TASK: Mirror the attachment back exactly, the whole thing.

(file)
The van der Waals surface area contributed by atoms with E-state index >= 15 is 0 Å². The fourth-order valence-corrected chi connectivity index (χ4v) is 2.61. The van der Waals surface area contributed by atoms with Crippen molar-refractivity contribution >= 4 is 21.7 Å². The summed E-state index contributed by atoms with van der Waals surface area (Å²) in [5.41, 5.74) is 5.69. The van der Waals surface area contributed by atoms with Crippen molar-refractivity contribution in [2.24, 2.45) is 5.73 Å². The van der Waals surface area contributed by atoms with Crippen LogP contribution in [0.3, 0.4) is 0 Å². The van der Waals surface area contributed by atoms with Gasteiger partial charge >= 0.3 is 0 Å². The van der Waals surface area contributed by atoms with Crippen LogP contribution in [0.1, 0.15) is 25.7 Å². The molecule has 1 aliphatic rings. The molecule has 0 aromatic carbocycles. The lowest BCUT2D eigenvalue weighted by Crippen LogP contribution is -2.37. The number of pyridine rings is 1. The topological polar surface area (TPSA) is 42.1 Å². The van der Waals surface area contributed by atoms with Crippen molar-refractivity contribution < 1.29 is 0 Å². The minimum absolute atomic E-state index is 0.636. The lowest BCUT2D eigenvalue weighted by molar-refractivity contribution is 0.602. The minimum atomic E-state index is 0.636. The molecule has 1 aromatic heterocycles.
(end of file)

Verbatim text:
The van der Waals surface area contributed by atoms with E-state index >= 15 is 0 Å². The fourth-order valence-corrected chi connectivity index (χ4v) is 2.61. The van der Waals surface area contributed by atoms with Crippen molar-refractivity contribution >= 4 is 21.7 Å². The summed E-state index contributed by atoms with van der Waals surface area (Å²) in [5.41, 5.74) is 5.69. The van der Waals surface area contributed by atoms with Crippen molar-refractivity contribution in [2.24, 2.45) is 5.73 Å². The van der Waals surface area contributed by atoms with Crippen LogP contribution in [0.3, 0.4) is 0 Å². The van der Waals surface area contributed by atoms with Gasteiger partial charge >= 0.3 is 0 Å². The van der Waals surface area contributed by atoms with Crippen LogP contribution in [0.1, 0.15) is 25.7 Å². The molecule has 1 aliphatic rings. The molecule has 0 aromatic carbocycles. The lowest BCUT2D eigenvalue weighted by Crippen LogP contribution is -2.37. The number of pyridine rings is 1. The topological polar surface area (TPSA) is 42.1 Å². The van der Waals surface area contributed by atoms with Crippen molar-refractivity contribution < 1.29 is 0 Å². The minimum absolute atomic E-state index is 0.636. The lowest BCUT2D eigenvalue weighted by molar-refractivity contribution is 0.602. The minimum atomic E-state index is 0.636. The molecule has 1 aromatic heterocycles.